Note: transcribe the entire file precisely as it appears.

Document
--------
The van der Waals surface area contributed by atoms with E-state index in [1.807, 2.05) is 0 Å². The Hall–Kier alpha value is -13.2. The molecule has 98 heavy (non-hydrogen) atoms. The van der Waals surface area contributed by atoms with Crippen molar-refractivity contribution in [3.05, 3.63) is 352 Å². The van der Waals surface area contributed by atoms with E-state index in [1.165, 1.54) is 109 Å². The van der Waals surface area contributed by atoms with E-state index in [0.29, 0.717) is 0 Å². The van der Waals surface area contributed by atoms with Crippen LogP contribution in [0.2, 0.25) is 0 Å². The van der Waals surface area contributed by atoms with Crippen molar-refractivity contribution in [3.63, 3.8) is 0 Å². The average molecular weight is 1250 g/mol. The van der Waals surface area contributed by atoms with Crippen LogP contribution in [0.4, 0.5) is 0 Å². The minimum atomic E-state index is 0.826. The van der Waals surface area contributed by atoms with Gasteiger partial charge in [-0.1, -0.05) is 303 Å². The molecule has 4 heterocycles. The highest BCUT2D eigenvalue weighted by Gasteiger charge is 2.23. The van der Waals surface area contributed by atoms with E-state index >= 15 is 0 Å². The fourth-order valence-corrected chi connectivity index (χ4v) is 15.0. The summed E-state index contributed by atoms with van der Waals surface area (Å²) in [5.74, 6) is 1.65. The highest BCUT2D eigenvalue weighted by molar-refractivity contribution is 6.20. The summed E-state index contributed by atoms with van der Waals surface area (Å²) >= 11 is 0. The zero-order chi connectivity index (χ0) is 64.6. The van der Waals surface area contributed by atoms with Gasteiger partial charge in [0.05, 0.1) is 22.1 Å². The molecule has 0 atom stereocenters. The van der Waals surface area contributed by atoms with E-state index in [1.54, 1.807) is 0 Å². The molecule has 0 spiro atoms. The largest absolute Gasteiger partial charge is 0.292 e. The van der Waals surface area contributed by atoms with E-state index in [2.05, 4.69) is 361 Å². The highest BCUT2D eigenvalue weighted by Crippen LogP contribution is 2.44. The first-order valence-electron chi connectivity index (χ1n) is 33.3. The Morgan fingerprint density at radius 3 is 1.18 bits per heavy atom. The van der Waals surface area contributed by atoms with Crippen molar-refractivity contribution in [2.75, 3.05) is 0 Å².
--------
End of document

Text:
The van der Waals surface area contributed by atoms with E-state index in [1.807, 2.05) is 0 Å². The Hall–Kier alpha value is -13.2. The molecule has 98 heavy (non-hydrogen) atoms. The van der Waals surface area contributed by atoms with Crippen molar-refractivity contribution in [3.05, 3.63) is 352 Å². The van der Waals surface area contributed by atoms with E-state index in [1.165, 1.54) is 109 Å². The van der Waals surface area contributed by atoms with E-state index in [0.29, 0.717) is 0 Å². The van der Waals surface area contributed by atoms with Crippen LogP contribution in [0.2, 0.25) is 0 Å². The van der Waals surface area contributed by atoms with Crippen molar-refractivity contribution in [3.63, 3.8) is 0 Å². The average molecular weight is 1250 g/mol. The van der Waals surface area contributed by atoms with Crippen LogP contribution in [0.4, 0.5) is 0 Å². The minimum atomic E-state index is 0.826. The van der Waals surface area contributed by atoms with Gasteiger partial charge in [-0.1, -0.05) is 303 Å². The molecule has 4 heterocycles. The highest BCUT2D eigenvalue weighted by Gasteiger charge is 2.23. The van der Waals surface area contributed by atoms with E-state index >= 15 is 0 Å². The fourth-order valence-corrected chi connectivity index (χ4v) is 15.0. The summed E-state index contributed by atoms with van der Waals surface area (Å²) in [5.74, 6) is 1.65. The highest BCUT2D eigenvalue weighted by molar-refractivity contribution is 6.20. The summed E-state index contributed by atoms with van der Waals surface area (Å²) >= 11 is 0. The zero-order chi connectivity index (χ0) is 64.6. The van der Waals surface area contributed by atoms with Gasteiger partial charge in [0.05, 0.1) is 22.1 Å². The molecule has 0 atom stereocenters. The van der Waals surface area contributed by atoms with E-state index in [1.54, 1.807) is 0 Å². The molecule has 0 spiro atoms. The largest absolute Gasteiger partial charge is 0.292 e. The van der Waals surface area contributed by atoms with E-state index in [2.05, 4.69) is 361 Å². The highest BCUT2D eigenvalue weighted by Crippen LogP contribution is 2.44. The first-order valence-electron chi connectivity index (χ1n) is 33.3. The Morgan fingerprint density at radius 3 is 1.18 bits per heavy atom. The van der Waals surface area contributed by atoms with Crippen molar-refractivity contribution in [2.75, 3.05) is 0 Å².